The “Exploring Taboos” project conducted by the Nazra team has finally started with workshops attended by five people: two females and three males. Fatma Emam, one of the project's coordinators, said all attendees were in their mid-20s. She continued saying that the first day the training focused on video journalism, and techniques of producing visual content; the second day was about sexuality theory and its manifestations in the Egyptian society, and the third day was about social media and how to use it to discuss these issues.
Fatma showed us some of the posts by the attendees and added that this is just the start – as the projects organizers are waiting for more articles to arrive.
The first output of the workshop was a blog post written in English by “Rebel” titled “Sexuality education woes in Egypt“. The post starts by explaining why sexuality education became a need in the Egyptian society.
The talk about sexuality hardly ever surfaces in Egypt. Even when an article or a speech is given by an enlightened intellectual, waves of rejection and censure usually follow. Discussing sexuality usually stirs accusations of spreading vice and encouraging promiscuity. Consequently, the debate on sexuality education here is starkly lacking and flawed, just like the process of sex education itself.
Public education ignores sexuality information, except for a class on human reproduction during preparatory school and some skewed information on sexually transmitted infections. A lot of young people remember that awkward science class where the teacher was too embarrassed to effectively convey useful lessons on sexuality, or skipped the class altogether.
He then explains the role of the civil society in such process saying:
Civil society organizations have recently recognized the importance of delivering sexuality education programs to young people.
Reality is unfortunately far from this. Instead of providing a positive approach to sexuality, it is often portrayed as an evil desire that needs to be controlled. Instead of promoting tolerance and understanding, it’s not uncommon to find Sex Ed programs that foster negative attitudes towards sexuality and gender.
He ends his post by further explaining why opening such talks are important.
Sexuality is closely associated with people’s happiness and productivity. Providing comprehensive information regarding sexuality is a goal that must be achieved equally and effectively for a better nation.
Another output of the first workshop was an Arabic blog post written by “Just a human” titled “Men also Cry.” Fatma said that she's happy with this post as it is so bold that it comes from a male who questions the typical gender roles assigned for men, and even raising the homosexuality dilemma in a very candid way. She's also glad it is in Arabic to break the fear of the social stigma.
The post starts with these words:
Since my childhood and I have a real problem with the word “male”, which was then replaced by the word “man” as I got older. I don't imagine that I have ever understood this word, or the standards it complies. I don't remember a day I've been in harmony with the society I have been living with its members with feeling of weirdness, for nothing except that I don't respect its masculinity.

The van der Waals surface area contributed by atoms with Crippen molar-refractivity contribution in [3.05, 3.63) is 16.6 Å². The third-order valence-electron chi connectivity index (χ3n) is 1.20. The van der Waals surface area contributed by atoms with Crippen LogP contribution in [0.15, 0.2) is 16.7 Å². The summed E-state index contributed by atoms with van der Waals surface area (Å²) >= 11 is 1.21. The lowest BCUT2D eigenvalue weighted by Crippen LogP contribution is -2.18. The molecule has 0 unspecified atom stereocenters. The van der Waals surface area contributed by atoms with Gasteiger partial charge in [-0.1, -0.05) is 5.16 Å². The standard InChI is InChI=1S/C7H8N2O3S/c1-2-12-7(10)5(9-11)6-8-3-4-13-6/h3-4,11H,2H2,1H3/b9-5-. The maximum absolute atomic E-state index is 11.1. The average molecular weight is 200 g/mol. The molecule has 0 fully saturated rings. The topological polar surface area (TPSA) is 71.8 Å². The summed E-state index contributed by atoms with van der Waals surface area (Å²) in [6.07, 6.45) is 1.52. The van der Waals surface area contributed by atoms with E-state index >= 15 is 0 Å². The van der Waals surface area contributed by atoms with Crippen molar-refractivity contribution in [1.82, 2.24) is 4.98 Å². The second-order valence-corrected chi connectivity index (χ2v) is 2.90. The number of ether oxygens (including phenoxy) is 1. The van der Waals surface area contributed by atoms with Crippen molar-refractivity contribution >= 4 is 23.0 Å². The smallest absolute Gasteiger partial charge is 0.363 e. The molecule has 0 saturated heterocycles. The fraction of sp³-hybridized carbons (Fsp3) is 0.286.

The post sheds light on various aspects of how “Just human” feels this strangeness in the society, where the climax starts when he talks about crying in an Eastern society:
الغريب انى املك القدرة على البكاء ..بكيت كثيرا ..عندما مات “جاك ” فى “تايتانيك ” بكيت..و عندما مات “هانى سلامة ” فى “انت عمرى ” بكيت ..و عندما مات ” جاك تويست ” فى “بروكباك ماونتين ” بكيت ..و عندما مات صديق لى منذ سنوات ..بكيت ..نعم لقد ارتكبت هذه الجريمة ..بكيت و شعرت بتلك الدموع الرقراقة الشفافة و هى تنساب من عينى على وجهى ثم ملابسى ..لمستها و رايت من
خلالها آدميتي واضحة امامى بدون خوف او خجل
Ever since I was a child, I was raised to believe that men never cry. And if a man cried, then he turns into a “woman” – losing the honor of being a man. The strange thing is that I have the ability to cry. I cried many time. I cried when Jack died in Titanic. I cried when Hani Salaa died in Enta Omry (Egyptian film). And I cried when Jack Twist died in Brokeback Mountain.
I also cried when my friend died few years ago. Yes, I committed this crime of crying – and I felt tears flowing from my eyes onto my face, and then my clothes. I touched it, and saw through it my humanity without fear or shame.
He then tries to define masculinity the way he relates to, from his own perspective, and according to his experience.
The truth is that I failed to find a proper definition for masculinity other than the biological classification, which I don't like in anyway. And the truth is also that finding a definition for the meaning of masculinity became of no concern any longer. Because I know that at any point, the definition I will reach will be incapable of concordance with the society's definition. And maybe that's why I prefer the title “Human being”. I find it more intimate and closer to my heart – for it is in the end protects me from anything that disturbs my belonging to this title. Therefore, nothing concerns me now except how to be just a human being.
The two posts are simply wonderful! Great start for this promising project. Although sex is no longer a taboo in Taiwanese society, it is still vulnerable under media exploitation and old-school politicians’ control.
Also, I like the way you start workshop by teaching video production first, but not writing. This might be something NomadGreen should follow in our future workshops.
Project Manager of NomadGreen.
Taiwane author of GV
Thanks a lot for sharing these insides with us and allowing the topic to surface via social media and new communication tools. Great start for this project and looking forward to the ongoing debate.
Heinrich Böll Foundation
Este post figura ahora en español:
This post is now in spanish: